The face of homelessness
There is no such thing as a typical homeless person, Cagle said. Some have mental illnesses or physical disabilities, but more than half of the adults that stay at the Elizabeth Inn have some college education.
“Homelessness is different than it looked years ago,” Cagle said. “Homelessness is a cross section of our population.”
Cagle said the homeless of all ages and races in Cobb County include families, including single women with children.
One homeless mother, Ladawn Martin, has been sleeping on the streets of Marietta with her four children, ranging in age from 2 to 8 years old.
Martin was born in Louisiana, where she was abused and locked in a room with five siblings until she was 7 years old, when Child Protective Services took them from her mother’s custody.
In foster care for a decade, Martin aged out of the program at age 18. She said she never had family support and did not know who to trust.
Martin traveled to Georgia in April in hopes of staying with an aunt, but that plan quickly unraveled, and soon her family was sleeping under a bridge huddled on wet blankets and bags of clothes.
“It was enough to make you want to give up,” said Martin, who added she was determined not to have her kids raised in the foster system.
After searching for a job for months without a car, Martin was hired part-time on July 29 with Amazing Grace Academy, a preschool off South Cobb Drive south of Austell Road.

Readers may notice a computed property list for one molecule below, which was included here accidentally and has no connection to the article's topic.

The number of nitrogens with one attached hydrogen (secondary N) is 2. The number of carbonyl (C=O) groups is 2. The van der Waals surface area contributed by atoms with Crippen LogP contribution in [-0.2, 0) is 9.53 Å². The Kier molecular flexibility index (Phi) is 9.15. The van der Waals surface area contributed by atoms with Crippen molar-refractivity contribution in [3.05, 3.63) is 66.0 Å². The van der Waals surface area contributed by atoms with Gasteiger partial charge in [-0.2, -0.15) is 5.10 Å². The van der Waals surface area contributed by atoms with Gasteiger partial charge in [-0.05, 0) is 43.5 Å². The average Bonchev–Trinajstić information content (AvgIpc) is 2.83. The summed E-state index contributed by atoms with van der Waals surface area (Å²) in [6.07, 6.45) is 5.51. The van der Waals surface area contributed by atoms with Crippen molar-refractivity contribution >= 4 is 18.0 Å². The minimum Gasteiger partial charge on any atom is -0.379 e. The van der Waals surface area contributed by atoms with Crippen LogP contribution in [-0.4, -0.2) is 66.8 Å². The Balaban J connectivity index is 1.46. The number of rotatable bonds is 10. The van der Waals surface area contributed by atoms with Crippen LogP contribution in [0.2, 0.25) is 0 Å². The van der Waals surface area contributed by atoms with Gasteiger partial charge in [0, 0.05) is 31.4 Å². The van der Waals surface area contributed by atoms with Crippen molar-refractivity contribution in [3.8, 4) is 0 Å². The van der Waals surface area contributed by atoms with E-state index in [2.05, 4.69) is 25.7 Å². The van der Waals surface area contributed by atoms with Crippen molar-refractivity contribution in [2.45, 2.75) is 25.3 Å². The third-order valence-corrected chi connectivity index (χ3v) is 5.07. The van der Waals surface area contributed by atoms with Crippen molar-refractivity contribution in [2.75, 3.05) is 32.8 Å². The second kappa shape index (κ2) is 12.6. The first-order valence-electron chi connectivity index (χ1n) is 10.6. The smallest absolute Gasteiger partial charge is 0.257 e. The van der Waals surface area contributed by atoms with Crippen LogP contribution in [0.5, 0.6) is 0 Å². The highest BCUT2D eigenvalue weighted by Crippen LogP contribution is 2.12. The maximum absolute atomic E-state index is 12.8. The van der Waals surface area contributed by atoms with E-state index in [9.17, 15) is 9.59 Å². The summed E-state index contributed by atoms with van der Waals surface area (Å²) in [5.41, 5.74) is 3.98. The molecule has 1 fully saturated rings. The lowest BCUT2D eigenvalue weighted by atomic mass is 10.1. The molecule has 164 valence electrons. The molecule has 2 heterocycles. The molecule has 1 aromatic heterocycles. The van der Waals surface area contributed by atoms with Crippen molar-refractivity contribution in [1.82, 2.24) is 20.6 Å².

Her first check was just enough for a week’s stay in a room at Cumberland Lodge, a 1.4 mile walk from the preschool.
Georgia’s homeless population was estimated at 11,366 people, according to a September 2012 study by the Georgia Department of Community Affairs.
The most recent local figures from June 2011, estimated that 410 people in Cobb were either living on the streets or in temporary housing, according to the “Every Georgian Counts” report by Kennesaw State University.
This ranks Cobb County in the bottom 10 counties of Georgia for estimated rates of homelessness.
Cagle said the homeless count involves input by local shelters, and that MUST Ministries goes out into the woods in teams to document the number of people. However, many of the homeless do not want to participate, meaning the official numbers are generally smaller than the reality.
For the most accurate picture, Cagle points to the Cobb County School District’s Homeless Education Program.
The McKinney-Vento Homeless Assistance Act ensures educational rights for children and youth experiencing homelessness, which is defined as students who lack a fixed, regular and adequate nighttime residence. For instance, those waiting for foster care placement or living in hotels, campgrounds or emergency shelters.
Last school year, Cobb County served 1,575 children who met the definition of homeless under the act, said Doug Goodwin with the Cobb County School District.
Goodwin added that only two weeks into this year, liaisons with the homeless program have identified more than 300 homeless students enrolled in Cobb County schools.
Want to help?
Marietta Homeless Authority’s Bazaar Extravaganza, a local fund raiser and food drive, will have vendors selling food, jewelry, home decor and much more.
• WHEN: Saturday from 11 a.m. to 4 p.m.
• WHERE: 505 Atlanta St. in Marietta, near Grace Pointe Marietta Church
• INFO: Bring seven canned items for a chance to win one of three door prizes.
With just a $5 donation, the Marietta Homeless Authority can distribute 15 pounds of food to a family in need.